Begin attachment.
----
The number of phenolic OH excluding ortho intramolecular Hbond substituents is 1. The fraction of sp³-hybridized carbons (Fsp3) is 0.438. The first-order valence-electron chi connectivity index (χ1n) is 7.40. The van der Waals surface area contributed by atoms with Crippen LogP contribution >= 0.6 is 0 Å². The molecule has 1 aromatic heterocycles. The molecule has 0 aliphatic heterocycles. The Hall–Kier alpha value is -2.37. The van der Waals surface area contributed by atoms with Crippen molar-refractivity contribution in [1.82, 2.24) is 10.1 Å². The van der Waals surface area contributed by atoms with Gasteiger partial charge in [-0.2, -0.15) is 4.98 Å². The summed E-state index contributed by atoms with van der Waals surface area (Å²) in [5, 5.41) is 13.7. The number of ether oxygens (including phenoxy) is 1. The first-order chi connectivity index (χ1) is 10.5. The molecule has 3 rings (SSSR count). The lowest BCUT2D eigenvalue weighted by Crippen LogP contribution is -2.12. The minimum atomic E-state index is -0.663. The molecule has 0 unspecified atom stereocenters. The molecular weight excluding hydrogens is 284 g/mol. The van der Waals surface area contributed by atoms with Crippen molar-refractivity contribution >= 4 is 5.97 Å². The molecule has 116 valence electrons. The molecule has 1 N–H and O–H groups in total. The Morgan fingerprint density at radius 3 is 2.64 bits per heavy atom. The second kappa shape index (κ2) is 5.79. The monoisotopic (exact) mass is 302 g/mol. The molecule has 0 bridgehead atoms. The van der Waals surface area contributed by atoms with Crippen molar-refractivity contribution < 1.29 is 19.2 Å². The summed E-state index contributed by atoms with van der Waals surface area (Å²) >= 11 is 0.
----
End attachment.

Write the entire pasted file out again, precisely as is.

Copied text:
The number of phenolic OH excluding ortho intramolecular Hbond substituents is 1. The fraction of sp³-hybridized carbons (Fsp3) is 0.438. The first-order valence-electron chi connectivity index (χ1n) is 7.40. The van der Waals surface area contributed by atoms with Crippen LogP contribution >= 0.6 is 0 Å². The molecule has 1 aromatic heterocycles. The molecule has 0 aliphatic heterocycles. The Hall–Kier alpha value is -2.37. The van der Waals surface area contributed by atoms with Crippen molar-refractivity contribution in [1.82, 2.24) is 10.1 Å². The van der Waals surface area contributed by atoms with Gasteiger partial charge in [-0.2, -0.15) is 4.98 Å². The summed E-state index contributed by atoms with van der Waals surface area (Å²) in [5, 5.41) is 13.7. The number of ether oxygens (including phenoxy) is 1. The first-order chi connectivity index (χ1) is 10.5. The molecule has 3 rings (SSSR count). The lowest BCUT2D eigenvalue weighted by Crippen LogP contribution is -2.12. The minimum atomic E-state index is -0.663. The molecule has 0 unspecified atom stereocenters. The molecular weight excluding hydrogens is 284 g/mol. The van der Waals surface area contributed by atoms with Crippen molar-refractivity contribution >= 4 is 5.97 Å². The molecule has 116 valence electrons. The molecule has 1 N–H and O–H groups in total. The Morgan fingerprint density at radius 3 is 2.64 bits per heavy atom. The second kappa shape index (κ2) is 5.79. The monoisotopic (exact) mass is 302 g/mol. The molecule has 0 bridgehead atoms. The van der Waals surface area contributed by atoms with Crippen molar-refractivity contribution < 1.29 is 19.2 Å². The summed E-state index contributed by atoms with van der Waals surface area (Å²) >= 11 is 0.